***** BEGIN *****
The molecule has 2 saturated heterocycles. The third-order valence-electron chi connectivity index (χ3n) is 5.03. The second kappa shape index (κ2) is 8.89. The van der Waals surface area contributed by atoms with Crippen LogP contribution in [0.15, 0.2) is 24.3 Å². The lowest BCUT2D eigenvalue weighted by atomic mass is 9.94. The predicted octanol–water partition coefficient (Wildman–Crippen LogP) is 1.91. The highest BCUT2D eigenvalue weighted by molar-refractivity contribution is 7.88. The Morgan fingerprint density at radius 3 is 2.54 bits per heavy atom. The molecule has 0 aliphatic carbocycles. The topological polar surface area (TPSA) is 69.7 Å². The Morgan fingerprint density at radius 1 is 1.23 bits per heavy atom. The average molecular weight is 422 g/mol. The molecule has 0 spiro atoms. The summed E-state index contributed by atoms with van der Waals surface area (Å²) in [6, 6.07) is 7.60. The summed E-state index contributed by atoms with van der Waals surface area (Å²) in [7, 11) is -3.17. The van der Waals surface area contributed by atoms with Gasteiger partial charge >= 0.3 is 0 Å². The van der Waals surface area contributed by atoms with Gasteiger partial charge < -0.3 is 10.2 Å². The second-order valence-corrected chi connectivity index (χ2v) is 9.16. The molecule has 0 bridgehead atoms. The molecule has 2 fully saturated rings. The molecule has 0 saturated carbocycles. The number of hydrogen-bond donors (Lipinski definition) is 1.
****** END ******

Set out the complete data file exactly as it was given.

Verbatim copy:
The molecule has 2 saturated heterocycles. The third-order valence-electron chi connectivity index (χ3n) is 5.03. The second kappa shape index (κ2) is 8.89. The van der Waals surface area contributed by atoms with Crippen LogP contribution in [0.15, 0.2) is 24.3 Å². The lowest BCUT2D eigenvalue weighted by atomic mass is 9.94. The predicted octanol–water partition coefficient (Wildman–Crippen LogP) is 1.91. The highest BCUT2D eigenvalue weighted by molar-refractivity contribution is 7.88. The Morgan fingerprint density at radius 3 is 2.54 bits per heavy atom. The molecule has 0 aliphatic carbocycles. The topological polar surface area (TPSA) is 69.7 Å². The Morgan fingerprint density at radius 1 is 1.23 bits per heavy atom. The average molecular weight is 422 g/mol. The molecule has 0 spiro atoms. The summed E-state index contributed by atoms with van der Waals surface area (Å²) in [6, 6.07) is 7.60. The summed E-state index contributed by atoms with van der Waals surface area (Å²) in [7, 11) is -3.17. The van der Waals surface area contributed by atoms with Gasteiger partial charge >= 0.3 is 0 Å². The van der Waals surface area contributed by atoms with Gasteiger partial charge < -0.3 is 10.2 Å². The second-order valence-corrected chi connectivity index (χ2v) is 9.16. The molecule has 0 bridgehead atoms. The molecule has 2 fully saturated rings. The molecule has 0 saturated carbocycles. The number of hydrogen-bond donors (Lipinski definition) is 1.